Ms. Ford has been fully trained in Eye Movement and Reprocessing / Desensitization therapy. This unique and innovative form of treatment targets traumas that may become “locked” in the brain in an unhealthy way when a person is under unusual stress (such as during a rape, childhood sexual or physical abuse, domestic violence situation, accident or the like). EMDR can also be used for events that may not be seen as “traumatic” in the traditional sense, but can have a corrosive effect on a person (such as a history of a lot of teasing in school, or ongoing childhood illness). Usually these experiences can be very damaging to self-esteem, such as when someone forms negative beliefs about themselves or their environment as a part of that experience (examples include: “I should have been able to stop it,” It’s all my fault,” “I’m crazy,” “The world is not a safe place,” “I can’t trust other people,” or “I always attract bad things to me.”) EMDR seeks to “unlock” these traumatic memories and allows the client undergoing this form of treatment to move towards healthy resolution and closure.
EMDR is an innovative form of treatment discovered by psychotherapist Francine Shapiro in 1987. She discovered that rapidly moving the eyes back and forth (similar to what occurs during the REM phase of sleep) while processing a negative event helps a person become less upset and helps them better work through their difficulties. Since then, it has been further developed into a highly specialized form of therapy. Part of what makes EMDR so effective is that it does not just address your thoughts and feelings, as regular psychotherapy does, but creates a mind-body connection. This is achieved by assisting you in combining your memories with how your body feels, what emotions you may have, what negative thoughts come up for you, and what sensations you experience in your body as you remember these past experiences. EMDR works by both de-sensitizing you to past experiences, so that old memories no longer seem so upsetting, and by helping you move towards closure as you begin to think about your past and your place in it in a new way.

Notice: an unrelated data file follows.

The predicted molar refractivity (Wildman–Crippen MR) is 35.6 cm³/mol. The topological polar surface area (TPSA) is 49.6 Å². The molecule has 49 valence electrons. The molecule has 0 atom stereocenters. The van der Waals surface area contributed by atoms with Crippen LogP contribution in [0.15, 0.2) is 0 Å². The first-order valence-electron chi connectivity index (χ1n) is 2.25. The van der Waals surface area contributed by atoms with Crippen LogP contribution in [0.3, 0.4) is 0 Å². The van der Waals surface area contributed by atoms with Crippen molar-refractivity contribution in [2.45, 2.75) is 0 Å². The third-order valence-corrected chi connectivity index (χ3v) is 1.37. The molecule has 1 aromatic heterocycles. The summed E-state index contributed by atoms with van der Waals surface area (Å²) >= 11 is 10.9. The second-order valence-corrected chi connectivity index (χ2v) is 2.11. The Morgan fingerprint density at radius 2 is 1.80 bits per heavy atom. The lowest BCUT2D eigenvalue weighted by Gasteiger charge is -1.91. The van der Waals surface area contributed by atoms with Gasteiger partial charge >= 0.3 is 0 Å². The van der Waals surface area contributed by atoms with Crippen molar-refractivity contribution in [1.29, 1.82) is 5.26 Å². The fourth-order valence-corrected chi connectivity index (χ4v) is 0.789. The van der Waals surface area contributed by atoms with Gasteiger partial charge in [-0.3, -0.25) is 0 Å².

Prior to beginning EMDR, Ms. Ford will ask a lot of focused questions to get a sense of what negative or traumatic experiences you may have gone through, and how they may affect you today. Please note: EMDR can work even when you may not fully remember what has happened to you! In many cases, when a person undergoes a severely traumatic experience, they may not remember all or some of what has happened. Once a full history of your experiences has been gained, EMDR may be used to help “unlock” the harmful effects of this lingering memory or event. EMDR can be used with children or adults. In an EMDR session, Ms. Ford will use bi-lateral (using both sides of the body) stimulation to help you better access these events. EMDR traditionally used back-and-forth eye movements, but it has now been discovered that any sort of back-and-forth stimulation, whether it is with your eyes, by tapping both sides of the body, or through tones that you listen to through headphones all work equally well. We will explore which method will work best for you.
Read this original article by Ms. Ford to learn more about how EMDR can help heal trauma and other anxiety problems.
Scroll down to read this August 14th, 2018 article.
Read this original article by Ms. Ford to learn more about what happens during an EMDR session.
Scroll down to read this February 16th, 2011 article.